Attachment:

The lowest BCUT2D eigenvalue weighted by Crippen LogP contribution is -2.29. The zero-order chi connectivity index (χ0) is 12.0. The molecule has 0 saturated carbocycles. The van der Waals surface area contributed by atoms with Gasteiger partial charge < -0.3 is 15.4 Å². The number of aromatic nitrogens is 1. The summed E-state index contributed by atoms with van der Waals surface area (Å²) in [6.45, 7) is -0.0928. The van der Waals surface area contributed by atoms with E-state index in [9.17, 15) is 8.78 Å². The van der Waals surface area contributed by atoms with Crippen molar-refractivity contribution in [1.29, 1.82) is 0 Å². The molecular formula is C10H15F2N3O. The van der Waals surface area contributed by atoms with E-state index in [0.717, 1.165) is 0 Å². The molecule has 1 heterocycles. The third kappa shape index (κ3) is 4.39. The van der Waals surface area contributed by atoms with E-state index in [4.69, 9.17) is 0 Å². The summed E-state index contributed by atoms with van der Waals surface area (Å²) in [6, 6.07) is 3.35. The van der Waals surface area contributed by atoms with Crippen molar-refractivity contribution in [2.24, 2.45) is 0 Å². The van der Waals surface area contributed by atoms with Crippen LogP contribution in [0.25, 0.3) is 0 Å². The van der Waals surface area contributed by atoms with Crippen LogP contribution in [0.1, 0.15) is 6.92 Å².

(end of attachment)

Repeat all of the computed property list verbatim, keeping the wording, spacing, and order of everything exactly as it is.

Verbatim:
The lowest BCUT2D eigenvalue weighted by Crippen LogP contribution is -2.29. The zero-order chi connectivity index (χ0) is 12.0. The molecule has 0 saturated carbocycles. The van der Waals surface area contributed by atoms with Gasteiger partial charge < -0.3 is 15.4 Å². The number of aromatic nitrogens is 1. The summed E-state index contributed by atoms with van der Waals surface area (Å²) in [6.45, 7) is -0.0928. The van der Waals surface area contributed by atoms with E-state index in [9.17, 15) is 8.78 Å². The van der Waals surface area contributed by atoms with Crippen molar-refractivity contribution in [1.29, 1.82) is 0 Å². The molecular formula is C10H15F2N3O. The van der Waals surface area contributed by atoms with E-state index in [0.717, 1.165) is 0 Å². The molecule has 1 heterocycles. The third kappa shape index (κ3) is 4.39. The van der Waals surface area contributed by atoms with E-state index in [4.69, 9.17) is 0 Å². The summed E-state index contributed by atoms with van der Waals surface area (Å²) in [6, 6.07) is 3.35. The van der Waals surface area contributed by atoms with Crippen molar-refractivity contribution in [2.24, 2.45) is 0 Å². The van der Waals surface area contributed by atoms with Crippen LogP contribution in [0.25, 0.3) is 0 Å². The van der Waals surface area contributed by atoms with Crippen LogP contribution in [0.1, 0.15) is 6.92 Å².